Superman on Facing the Impossible Guitar Tunes
Tuesday Quotes are short explorations of music, life, and the daily endeavor of practicing classical guitar. Find more here. Enjoy!
“So many of our dreams at first seem impossible. Then they seem improbable. And then, when we summon the will, they soon become inevitable.”
Capricho Arabe, Asturias-Leyenda, La Catedral, Bach’s Chaconne….
These massive pieces of music can seem a million miles away. Given our current level, they may even appear impossible.
But there was time when even J. S. Bach was a lousy player. He had to start at the beginning like the rest of us.
The only difference between the best players in the world and a day-one beginner is time.
The research is in, and study after study has shown that time is the greatest indicator of skill-level.
But not all time counts equal. Time spent polishing what’s already shiny doesn’t count for much. Time spent challenging limits and honing abilities brings us steadily forward.
This second sort of time – focused, deliberate practice – takes willpower.
When we sit down to play, we can choose the easy path or the hard one. We can strum along to the tune we’ve played a thousand times before, or we can slowly work toward learning a new tune.
We can noodle around distractedly or we can do exercises with our best attention.
We can choose comfort and zero risk of failure, or we can choose to live on the constant edge of failure. We can challenge ourselves, fail, learn from the feedback, then go back for more.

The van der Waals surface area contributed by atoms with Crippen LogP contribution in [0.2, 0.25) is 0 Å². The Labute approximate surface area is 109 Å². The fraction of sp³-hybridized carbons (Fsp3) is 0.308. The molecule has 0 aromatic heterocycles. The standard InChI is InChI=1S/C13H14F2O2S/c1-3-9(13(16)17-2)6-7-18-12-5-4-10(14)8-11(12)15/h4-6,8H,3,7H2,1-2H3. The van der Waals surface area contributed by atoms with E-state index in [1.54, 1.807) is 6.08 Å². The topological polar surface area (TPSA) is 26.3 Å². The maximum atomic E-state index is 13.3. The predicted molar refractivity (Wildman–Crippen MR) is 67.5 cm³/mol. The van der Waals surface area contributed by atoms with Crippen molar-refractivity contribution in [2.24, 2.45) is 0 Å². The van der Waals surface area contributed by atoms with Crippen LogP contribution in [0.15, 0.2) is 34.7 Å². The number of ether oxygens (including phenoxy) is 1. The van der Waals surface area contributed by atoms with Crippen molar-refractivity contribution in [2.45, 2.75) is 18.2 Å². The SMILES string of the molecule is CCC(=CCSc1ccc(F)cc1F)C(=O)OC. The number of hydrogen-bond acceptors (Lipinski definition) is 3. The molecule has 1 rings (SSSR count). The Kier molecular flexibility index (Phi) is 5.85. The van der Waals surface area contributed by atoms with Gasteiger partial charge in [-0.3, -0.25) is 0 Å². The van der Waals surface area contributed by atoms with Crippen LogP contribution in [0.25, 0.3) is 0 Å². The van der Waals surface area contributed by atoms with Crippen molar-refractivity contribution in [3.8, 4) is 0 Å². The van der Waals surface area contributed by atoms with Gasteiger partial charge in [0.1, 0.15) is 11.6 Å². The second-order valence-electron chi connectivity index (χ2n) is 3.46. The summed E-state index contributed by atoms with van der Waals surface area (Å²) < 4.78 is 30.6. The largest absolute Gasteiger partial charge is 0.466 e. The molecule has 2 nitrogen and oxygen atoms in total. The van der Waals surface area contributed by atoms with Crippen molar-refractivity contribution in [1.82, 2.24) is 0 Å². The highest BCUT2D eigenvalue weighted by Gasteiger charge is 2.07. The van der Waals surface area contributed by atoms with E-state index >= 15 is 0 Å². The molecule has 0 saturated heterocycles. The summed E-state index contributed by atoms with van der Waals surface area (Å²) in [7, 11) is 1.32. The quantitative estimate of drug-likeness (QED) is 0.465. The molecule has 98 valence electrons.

Practicing well is to practice with intention, purpose, and awareness. When we (as Superman said) “summon the will” to spend our guitar-time in this way, we get better.
Along the way, we may have our doubts. We may not always feel like we’re making headway.
But eventually, we find ourselves picking up the tunes that used to seem impossible. With time and attention, it’s inevitable.
Hi, I’m Allen Mathews.
I started as a folk guitarist, then fell in love with classical guitar in my 20’s. Despite a lot of practice and schooling, I still couldn’t get my music to flow well. I struggled with excess tension. My music sounded forced. And my hands and body were often sore. I got frustrated, and couldn’t see the way forward. Then, over the next decade, I studied with two other stellar teachers – one focused on the technical movements, and one on the musical (he was a concert pianist). In time, I came to discover a new set of formulas and movements. These brought new life and vitality to my practice. Now I help guitarists find more comfort and flow in their music, so they play more beautifully.
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Great advise here. I find I am taking more time with the pieces than I would have in the past as I am focusing on the technique you have taught me. It is slower going at first but has fewer frustrations, is easier and sounds better in the end.
Thanks to you (you are my only teacher) in only a few months I've gone from very basic beginner pieces to having just completed learning Bach's Gavottes 1&2 in good form and execution. As a non-classical electric guitarist who has always used a pick and never his fingers, this has been no small feat!
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